The calculations for these comparative examples are approximations assuming that changes are small, and GENERATED is about the same size as the base file. Also, it is assumed that the time it takes to write the change is negligible. The larger the file, the more negligible this time is.

The present invention comprises two major adaptors, an Incremental Storage Adaptor (ISA) and an Incremental Retrieval Adaptor (IRA). Preferably, the ISA and IRA are implemented as processing elements (e.g., controller logic) operating in accordance with software being executed on a processing element of a computer system. A preferred embodiment of the ISA and IRA are described in detail below in the form of pseudo code. The ISA is responsible for storage of changes in an associated domain and the IRA is responsible for merging a base and the changes from an associated domain to form a logical new file. Both controllers can be parts of the same physical adapter.

3. Incremental Storage Adapter (ISA)

This controller is used to maintain the change information associated with a given base file. FIG. 2 shows a flow diagram for ISA operation. CODEGEN 202 reads base file ORIGINAL 204. Changes are passed to an ISA 206 that writes the changes to a repository 208, called a domain incremental changes repository (DICR), which is described further below. The ISA maintains this information in an efficient manner for the Operating System (OS; not shown) in which it runs. Every update to the base file is made through the ISA.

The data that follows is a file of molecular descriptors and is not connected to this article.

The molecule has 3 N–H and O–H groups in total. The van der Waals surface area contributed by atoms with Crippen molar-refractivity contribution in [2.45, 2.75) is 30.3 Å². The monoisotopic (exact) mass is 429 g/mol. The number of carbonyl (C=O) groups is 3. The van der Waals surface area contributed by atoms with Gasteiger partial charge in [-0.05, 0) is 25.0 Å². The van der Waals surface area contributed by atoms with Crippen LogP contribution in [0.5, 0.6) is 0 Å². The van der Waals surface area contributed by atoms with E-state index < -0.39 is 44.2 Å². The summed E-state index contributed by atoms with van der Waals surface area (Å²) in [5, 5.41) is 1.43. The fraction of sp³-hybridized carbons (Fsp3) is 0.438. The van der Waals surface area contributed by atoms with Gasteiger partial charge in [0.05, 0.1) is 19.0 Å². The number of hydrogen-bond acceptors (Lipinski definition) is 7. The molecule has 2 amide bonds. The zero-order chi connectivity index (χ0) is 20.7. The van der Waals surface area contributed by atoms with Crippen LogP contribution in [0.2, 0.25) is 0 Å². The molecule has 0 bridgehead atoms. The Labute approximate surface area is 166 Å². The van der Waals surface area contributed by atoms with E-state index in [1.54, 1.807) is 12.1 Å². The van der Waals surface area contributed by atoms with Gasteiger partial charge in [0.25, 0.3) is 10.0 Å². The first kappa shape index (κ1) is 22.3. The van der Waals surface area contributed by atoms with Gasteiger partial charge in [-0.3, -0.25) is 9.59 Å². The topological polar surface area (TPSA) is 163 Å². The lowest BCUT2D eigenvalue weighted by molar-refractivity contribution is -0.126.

4. Incremental Retrieval Adapter (IRA)

FIG. 3 shows a flow diagram for an IRA operation. An application/process (e.g., COMPILER 302) that requires reading a file makes a function call, or otherwise interfaces with an IRA 304 to read (see Read(record name)) a record. The IRA 304 reads or otherwise accesses the base file ORIGINAL 204, as well as any associated changes from the DICR 208. The IRA combines the base file with the changes read form the DICR 208 to create a logical record 306, and forwards the logical record 306 to the COMPILER 302.